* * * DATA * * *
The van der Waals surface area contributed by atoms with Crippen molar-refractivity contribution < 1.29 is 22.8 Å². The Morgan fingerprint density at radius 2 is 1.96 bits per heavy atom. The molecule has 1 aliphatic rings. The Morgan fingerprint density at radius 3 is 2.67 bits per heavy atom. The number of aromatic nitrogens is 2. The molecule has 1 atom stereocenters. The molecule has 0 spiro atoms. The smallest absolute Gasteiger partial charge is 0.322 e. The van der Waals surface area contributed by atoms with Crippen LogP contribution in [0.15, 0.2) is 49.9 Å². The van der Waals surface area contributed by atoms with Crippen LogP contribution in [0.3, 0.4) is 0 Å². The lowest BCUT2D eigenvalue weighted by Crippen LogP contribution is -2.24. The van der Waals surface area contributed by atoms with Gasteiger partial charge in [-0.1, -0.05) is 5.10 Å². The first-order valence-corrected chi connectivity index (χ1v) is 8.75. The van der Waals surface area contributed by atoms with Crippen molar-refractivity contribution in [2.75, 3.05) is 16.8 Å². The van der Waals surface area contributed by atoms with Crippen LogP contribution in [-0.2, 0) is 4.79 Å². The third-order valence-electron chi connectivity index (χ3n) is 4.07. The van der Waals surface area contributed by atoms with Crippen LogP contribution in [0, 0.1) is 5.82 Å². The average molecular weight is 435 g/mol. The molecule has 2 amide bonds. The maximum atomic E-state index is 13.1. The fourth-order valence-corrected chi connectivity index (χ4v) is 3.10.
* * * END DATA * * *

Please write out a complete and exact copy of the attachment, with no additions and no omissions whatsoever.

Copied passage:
The van der Waals surface area contributed by atoms with Crippen molar-refractivity contribution < 1.29 is 22.8 Å². The Morgan fingerprint density at radius 2 is 1.96 bits per heavy atom. The molecule has 1 aliphatic rings. The Morgan fingerprint density at radius 3 is 2.67 bits per heavy atom. The number of aromatic nitrogens is 2. The molecule has 1 atom stereocenters. The molecule has 0 spiro atoms. The smallest absolute Gasteiger partial charge is 0.322 e. The van der Waals surface area contributed by atoms with Crippen LogP contribution in [0.15, 0.2) is 49.9 Å². The van der Waals surface area contributed by atoms with Crippen LogP contribution in [0.3, 0.4) is 0 Å². The lowest BCUT2D eigenvalue weighted by Crippen LogP contribution is -2.24. The van der Waals surface area contributed by atoms with Gasteiger partial charge in [-0.1, -0.05) is 5.10 Å². The first-order valence-corrected chi connectivity index (χ1v) is 8.75. The van der Waals surface area contributed by atoms with Crippen molar-refractivity contribution in [2.75, 3.05) is 16.8 Å². The van der Waals surface area contributed by atoms with Crippen LogP contribution in [-0.2, 0) is 4.79 Å². The third-order valence-electron chi connectivity index (χ3n) is 4.07. The van der Waals surface area contributed by atoms with Crippen LogP contribution in [0, 0.1) is 5.82 Å². The average molecular weight is 435 g/mol. The molecule has 2 amide bonds. The maximum atomic E-state index is 13.1. The fourth-order valence-corrected chi connectivity index (χ4v) is 3.10.